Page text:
Another troubling issue I noticed connected to White Feminism was the representation of bodily autonomy and women in the workplace. Given the history of WoC, such as Saartje Baartman, being exploited for their bodies, and having little autonomy, there is very little positive media regarding WoC. Many prominent figures from Beyoncé to Nicki Minaj have been targeted by embracing their sexuality, yet Dunham and her characters face no such flack. The ability for white women to embrace their bodily autonomy in media makes her constant nudity hardly groundbreaking. That is not to discredit her for brazenly displaying her body despite not falling into societal conventions or to slut shame her, it is just noting that as a white woman, she has agency that WoC lack. Given the constant sexualization of WoC and even young adults, there is no opportunity for agency. While discussing sexuality is important in a society that categorizes women into their worth based on the social construct of virginity, Dunham’s focus on this issue alone solidifies the privilege she has as a white woman. An issue additionally glossed over is the role of women in the workplace. Nearly all roles that the girls hold in seasons one and two are associated with women: Hannah is a writer and former liberal arts major, Marnie works in art, Jessa is a bohemian and later a nanny, and Shoshanna is a student. Obviously, I am very aware that these titles can be held by any gender; the societal connotations of a nanny or recently a writing-major-turned-writer are associated with women. Unfortunately, for as much as the series is heralded as a snippet of modern feminism on onscreen, none of the girls actually break the glass ceiling. None of them are in roles that are traditionally (and still are) associated with men. We understand all of them to be paid enough to live on, but not demanding higher wages. We don’t see any roles imposed on them that do not seem improbable for a woman—and it’s not because we have stopped gendering jobs or education. Instead, her illustrations present the girls in a way which we typically see white women: feminine, educated/well-traveled, and behaving in an “unconventional” manner vis-à-vis working and living in a place they would not be expected to.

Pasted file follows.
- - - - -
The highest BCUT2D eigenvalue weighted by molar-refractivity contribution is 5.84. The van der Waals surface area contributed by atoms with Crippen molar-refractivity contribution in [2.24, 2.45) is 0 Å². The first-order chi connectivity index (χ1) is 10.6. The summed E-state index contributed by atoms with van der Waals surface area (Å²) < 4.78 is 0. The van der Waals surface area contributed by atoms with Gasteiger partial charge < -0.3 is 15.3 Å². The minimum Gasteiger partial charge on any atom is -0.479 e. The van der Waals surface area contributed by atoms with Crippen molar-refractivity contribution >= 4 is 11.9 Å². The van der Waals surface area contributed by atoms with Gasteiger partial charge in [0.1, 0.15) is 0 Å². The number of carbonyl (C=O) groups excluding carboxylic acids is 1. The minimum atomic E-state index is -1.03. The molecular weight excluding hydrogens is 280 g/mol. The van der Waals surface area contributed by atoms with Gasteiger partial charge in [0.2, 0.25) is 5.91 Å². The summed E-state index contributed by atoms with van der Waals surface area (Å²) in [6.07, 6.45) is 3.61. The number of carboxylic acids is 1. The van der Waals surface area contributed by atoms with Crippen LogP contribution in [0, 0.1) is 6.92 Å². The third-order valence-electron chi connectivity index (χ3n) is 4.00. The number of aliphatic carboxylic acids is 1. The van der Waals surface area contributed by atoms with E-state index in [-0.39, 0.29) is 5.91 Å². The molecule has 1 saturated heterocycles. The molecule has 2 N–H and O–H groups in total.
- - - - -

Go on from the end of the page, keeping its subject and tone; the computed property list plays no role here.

Is Dunham the only offender of white feminism? Absolutely not. Unfortunately, it is an easy convention for many to fall into. However, the saturation of Dunham’s material makes her work an easy study in understanding white feminism. Is this to say you cannot enjoy Girls? Nah, it’s only a reminder that you should be realistic and consider the unreality in portraying someone’s reality.